There are two state governments in India which have passed state level legislation to allow legalized casino gambling. Goa was the first to do so, initially to allow slot machines in hotels and subsequently to allow fully fledged casinos. The state is now home to several land-based casinos, and a number of cruises ship-based casinos. It has become a very popular tourist destination partially because of this.
Sikkim was the next state to legalize casino gambling, and it currently hosts two land-based casinos. It’s also a frontrunner in legalizing online gambling.
The Public Gaming Act of 1867 makes no reference to online gambling. This is no surprise, given that the internet was a long way from being invented when it was introduced. It could be argued that operating a gambling website in India is deemed illegal under the terms of this act, given its wording, but this is far from clear.
There’s also another act which could be considered to relate to online betting and gaming: The Information Technology Act of 2000. This makes provisions for various offences relating to online activity, although again there’s no specific mention of online gambling being illegal. It does give the Indian government the power to block foreign websites however.
The government has used this power to instruct Internet Service Providers to prevent Indian residents from accessing certain foreign betting and gaming sites, but we don’t know for sure how effective this has been or which sites have been blocked.
At state level, there are two states which have introduced legislation relating specifically to online gambling. In Maharashtra, it’s completely prohibited, while in Sikkim the government now has the authority to issue licenses to operators wishing to provide online gambling services within the state. This is a notable step forward for regulated gambling in India.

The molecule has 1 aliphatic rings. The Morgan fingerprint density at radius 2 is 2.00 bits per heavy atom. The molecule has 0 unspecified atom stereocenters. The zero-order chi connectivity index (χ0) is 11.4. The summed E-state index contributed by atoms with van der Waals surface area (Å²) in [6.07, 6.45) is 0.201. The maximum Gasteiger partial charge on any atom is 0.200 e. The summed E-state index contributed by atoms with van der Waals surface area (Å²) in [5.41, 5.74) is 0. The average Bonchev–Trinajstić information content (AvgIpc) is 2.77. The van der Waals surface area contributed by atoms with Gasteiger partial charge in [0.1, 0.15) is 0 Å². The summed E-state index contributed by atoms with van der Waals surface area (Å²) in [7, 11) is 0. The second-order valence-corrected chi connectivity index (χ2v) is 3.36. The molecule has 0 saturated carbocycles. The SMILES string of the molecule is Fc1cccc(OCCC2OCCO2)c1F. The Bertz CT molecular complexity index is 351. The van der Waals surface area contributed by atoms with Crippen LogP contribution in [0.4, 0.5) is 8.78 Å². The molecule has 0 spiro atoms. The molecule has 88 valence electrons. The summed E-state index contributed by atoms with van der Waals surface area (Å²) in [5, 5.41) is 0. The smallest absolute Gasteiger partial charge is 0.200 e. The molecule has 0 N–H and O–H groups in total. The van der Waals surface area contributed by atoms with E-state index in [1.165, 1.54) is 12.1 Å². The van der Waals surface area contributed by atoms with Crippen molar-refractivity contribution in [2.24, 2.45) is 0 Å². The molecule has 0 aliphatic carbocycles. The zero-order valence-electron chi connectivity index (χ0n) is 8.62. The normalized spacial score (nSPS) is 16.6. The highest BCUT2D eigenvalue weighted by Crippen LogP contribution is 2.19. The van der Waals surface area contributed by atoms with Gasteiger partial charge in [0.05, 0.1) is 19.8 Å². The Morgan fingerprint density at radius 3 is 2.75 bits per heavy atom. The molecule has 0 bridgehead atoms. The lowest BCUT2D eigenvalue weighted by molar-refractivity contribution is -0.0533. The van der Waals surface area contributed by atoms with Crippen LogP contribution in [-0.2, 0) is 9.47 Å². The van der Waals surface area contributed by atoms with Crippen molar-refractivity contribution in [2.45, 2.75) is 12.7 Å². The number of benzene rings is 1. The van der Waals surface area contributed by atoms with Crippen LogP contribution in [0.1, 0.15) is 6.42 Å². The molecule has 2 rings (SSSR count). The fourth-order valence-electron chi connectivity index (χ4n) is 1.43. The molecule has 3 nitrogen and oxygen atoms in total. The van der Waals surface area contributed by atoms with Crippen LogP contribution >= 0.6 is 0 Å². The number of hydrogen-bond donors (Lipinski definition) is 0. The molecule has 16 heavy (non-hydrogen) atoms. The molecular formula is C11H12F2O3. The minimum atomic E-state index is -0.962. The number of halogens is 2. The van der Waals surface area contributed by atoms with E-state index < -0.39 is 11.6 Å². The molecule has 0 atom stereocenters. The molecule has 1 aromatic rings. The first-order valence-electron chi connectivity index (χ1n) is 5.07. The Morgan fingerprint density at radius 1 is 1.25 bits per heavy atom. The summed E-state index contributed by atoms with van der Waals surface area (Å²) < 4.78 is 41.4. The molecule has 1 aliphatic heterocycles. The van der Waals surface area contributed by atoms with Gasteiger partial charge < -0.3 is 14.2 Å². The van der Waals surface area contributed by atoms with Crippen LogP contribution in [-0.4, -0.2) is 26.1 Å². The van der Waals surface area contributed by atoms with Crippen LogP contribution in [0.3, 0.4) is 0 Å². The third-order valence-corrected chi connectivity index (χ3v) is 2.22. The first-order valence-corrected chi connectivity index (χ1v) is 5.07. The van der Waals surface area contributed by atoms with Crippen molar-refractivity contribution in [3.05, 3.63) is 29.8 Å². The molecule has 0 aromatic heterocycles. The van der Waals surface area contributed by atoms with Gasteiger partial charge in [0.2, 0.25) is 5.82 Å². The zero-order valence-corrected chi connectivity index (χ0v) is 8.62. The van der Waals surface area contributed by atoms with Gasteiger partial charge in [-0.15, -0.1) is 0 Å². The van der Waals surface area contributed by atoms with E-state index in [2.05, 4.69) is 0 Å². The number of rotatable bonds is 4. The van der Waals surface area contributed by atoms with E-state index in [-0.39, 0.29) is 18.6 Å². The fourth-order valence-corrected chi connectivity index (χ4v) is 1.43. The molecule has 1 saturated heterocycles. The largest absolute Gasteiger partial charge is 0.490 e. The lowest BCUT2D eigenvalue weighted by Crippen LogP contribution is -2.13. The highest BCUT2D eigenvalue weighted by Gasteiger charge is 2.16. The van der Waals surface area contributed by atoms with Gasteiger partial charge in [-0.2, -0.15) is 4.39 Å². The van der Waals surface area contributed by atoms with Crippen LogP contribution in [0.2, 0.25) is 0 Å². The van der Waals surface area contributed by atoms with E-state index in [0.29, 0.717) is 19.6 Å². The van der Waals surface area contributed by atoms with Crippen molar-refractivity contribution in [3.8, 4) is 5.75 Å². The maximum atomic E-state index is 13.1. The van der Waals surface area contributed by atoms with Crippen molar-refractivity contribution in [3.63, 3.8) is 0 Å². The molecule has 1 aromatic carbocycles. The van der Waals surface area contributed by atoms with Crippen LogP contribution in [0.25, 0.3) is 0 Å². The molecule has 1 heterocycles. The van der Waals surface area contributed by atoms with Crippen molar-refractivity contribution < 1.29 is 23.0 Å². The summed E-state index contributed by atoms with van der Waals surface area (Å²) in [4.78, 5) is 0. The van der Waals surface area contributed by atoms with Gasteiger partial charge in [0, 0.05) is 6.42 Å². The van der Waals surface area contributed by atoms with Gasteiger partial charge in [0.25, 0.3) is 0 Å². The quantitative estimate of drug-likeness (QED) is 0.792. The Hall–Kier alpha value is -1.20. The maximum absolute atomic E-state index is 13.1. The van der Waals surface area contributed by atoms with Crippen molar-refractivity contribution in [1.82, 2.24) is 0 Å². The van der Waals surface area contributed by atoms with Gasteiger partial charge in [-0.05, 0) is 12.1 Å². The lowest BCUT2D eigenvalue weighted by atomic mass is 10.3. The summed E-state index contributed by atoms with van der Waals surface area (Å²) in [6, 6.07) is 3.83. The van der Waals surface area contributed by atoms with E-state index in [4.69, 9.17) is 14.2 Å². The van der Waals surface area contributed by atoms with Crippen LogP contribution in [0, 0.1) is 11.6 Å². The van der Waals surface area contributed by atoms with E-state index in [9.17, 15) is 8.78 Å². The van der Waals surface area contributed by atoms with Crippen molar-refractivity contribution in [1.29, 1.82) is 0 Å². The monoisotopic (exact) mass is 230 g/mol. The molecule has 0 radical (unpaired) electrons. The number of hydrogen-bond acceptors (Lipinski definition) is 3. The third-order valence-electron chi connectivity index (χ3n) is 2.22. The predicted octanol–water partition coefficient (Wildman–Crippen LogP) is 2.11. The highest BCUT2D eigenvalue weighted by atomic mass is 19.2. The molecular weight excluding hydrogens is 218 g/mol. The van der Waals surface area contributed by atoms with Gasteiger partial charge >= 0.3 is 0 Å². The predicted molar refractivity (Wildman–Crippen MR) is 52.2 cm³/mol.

All in all, the legal situation relating to using online gambling sites in India is decidedly unclear. Many of the major gambling sites welcome Indian customers, but because these sites are operated overseas, they aren’t necessarily governed by Indian law. As such this does not, by itself, mean that using a gambling site from within India is legal.
With that being said, with the exception of in Maharashtra, there are no laws which clearly state it is illegal for an Indian resident to gamble online. We are certainly not aware of any Indian being prosecuted or charged for the offence of using a gambling site.
While we aren’t able to definitively state that you can legally gamble online in India, we don’t believe you should worry too much. You just need to make sure you use a site that’s reputable and trustworthy, and that accepts Indian customers.
We do have one word of warning though. The Foreign Exchange Management Act (FEMA) 1999 was introduced to India in 1999 to govern the exchange of foreign currencies. Technically, depositing to a gambling site in a currency other than rupees could be considered an exchange of foreign currencies, and thus be covered by the act.
It’s not unreasonable to expect that, in the coming years, the gambling legislation in India will be updated and amended in order to provide a clearer idea of what’s illegal and what’s not. We will keep you updated here with anything that happens in this regard, and any other legislative changes.